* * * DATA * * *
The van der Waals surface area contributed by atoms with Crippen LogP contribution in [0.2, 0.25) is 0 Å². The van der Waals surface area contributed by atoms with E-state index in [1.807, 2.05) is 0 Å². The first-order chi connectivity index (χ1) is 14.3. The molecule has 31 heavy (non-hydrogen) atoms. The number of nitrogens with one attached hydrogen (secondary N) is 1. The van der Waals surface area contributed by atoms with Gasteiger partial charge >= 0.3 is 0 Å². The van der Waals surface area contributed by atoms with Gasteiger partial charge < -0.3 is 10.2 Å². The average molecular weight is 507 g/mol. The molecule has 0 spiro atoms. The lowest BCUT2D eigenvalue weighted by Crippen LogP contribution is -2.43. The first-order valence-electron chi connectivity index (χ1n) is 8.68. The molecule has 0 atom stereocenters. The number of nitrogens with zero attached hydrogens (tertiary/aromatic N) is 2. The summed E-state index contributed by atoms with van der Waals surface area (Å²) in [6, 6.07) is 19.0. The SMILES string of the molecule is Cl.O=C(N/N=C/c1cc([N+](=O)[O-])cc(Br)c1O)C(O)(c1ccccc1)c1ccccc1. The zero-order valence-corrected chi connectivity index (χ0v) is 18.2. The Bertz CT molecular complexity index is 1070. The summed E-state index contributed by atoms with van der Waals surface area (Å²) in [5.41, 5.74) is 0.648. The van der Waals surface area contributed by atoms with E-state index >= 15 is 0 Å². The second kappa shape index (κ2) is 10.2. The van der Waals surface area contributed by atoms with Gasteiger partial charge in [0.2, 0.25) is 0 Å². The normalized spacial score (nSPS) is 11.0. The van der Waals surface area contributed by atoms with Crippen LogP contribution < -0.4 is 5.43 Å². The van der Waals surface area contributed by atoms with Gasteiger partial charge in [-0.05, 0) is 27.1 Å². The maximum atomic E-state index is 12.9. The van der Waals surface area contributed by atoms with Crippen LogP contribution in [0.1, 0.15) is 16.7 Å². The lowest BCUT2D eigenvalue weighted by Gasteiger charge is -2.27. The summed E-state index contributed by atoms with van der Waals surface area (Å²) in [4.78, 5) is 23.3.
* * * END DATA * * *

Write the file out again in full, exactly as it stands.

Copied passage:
The van der Waals surface area contributed by atoms with Crippen LogP contribution in [0.2, 0.25) is 0 Å². The van der Waals surface area contributed by atoms with E-state index in [1.807, 2.05) is 0 Å². The first-order chi connectivity index (χ1) is 14.3. The molecule has 31 heavy (non-hydrogen) atoms. The number of nitrogens with one attached hydrogen (secondary N) is 1. The van der Waals surface area contributed by atoms with Gasteiger partial charge >= 0.3 is 0 Å². The van der Waals surface area contributed by atoms with Gasteiger partial charge < -0.3 is 10.2 Å². The average molecular weight is 507 g/mol. The molecule has 0 spiro atoms. The lowest BCUT2D eigenvalue weighted by Crippen LogP contribution is -2.43. The first-order valence-electron chi connectivity index (χ1n) is 8.68. The molecule has 0 atom stereocenters. The number of nitrogens with zero attached hydrogens (tertiary/aromatic N) is 2. The summed E-state index contributed by atoms with van der Waals surface area (Å²) in [6, 6.07) is 19.0. The SMILES string of the molecule is Cl.O=C(N/N=C/c1cc([N+](=O)[O-])cc(Br)c1O)C(O)(c1ccccc1)c1ccccc1. The zero-order valence-corrected chi connectivity index (χ0v) is 18.2. The Bertz CT molecular complexity index is 1070. The summed E-state index contributed by atoms with van der Waals surface area (Å²) in [5.41, 5.74) is 0.648. The van der Waals surface area contributed by atoms with E-state index >= 15 is 0 Å². The second kappa shape index (κ2) is 10.2. The van der Waals surface area contributed by atoms with Gasteiger partial charge in [0.2, 0.25) is 0 Å². The normalized spacial score (nSPS) is 11.0. The van der Waals surface area contributed by atoms with Crippen LogP contribution < -0.4 is 5.43 Å². The van der Waals surface area contributed by atoms with Gasteiger partial charge in [-0.05, 0) is 27.1 Å². The maximum atomic E-state index is 12.9. The van der Waals surface area contributed by atoms with Crippen LogP contribution in [0.1, 0.15) is 16.7 Å². The lowest BCUT2D eigenvalue weighted by Gasteiger charge is -2.27. The summed E-state index contributed by atoms with van der Waals surface area (Å²) in [4.78, 5) is 23.3.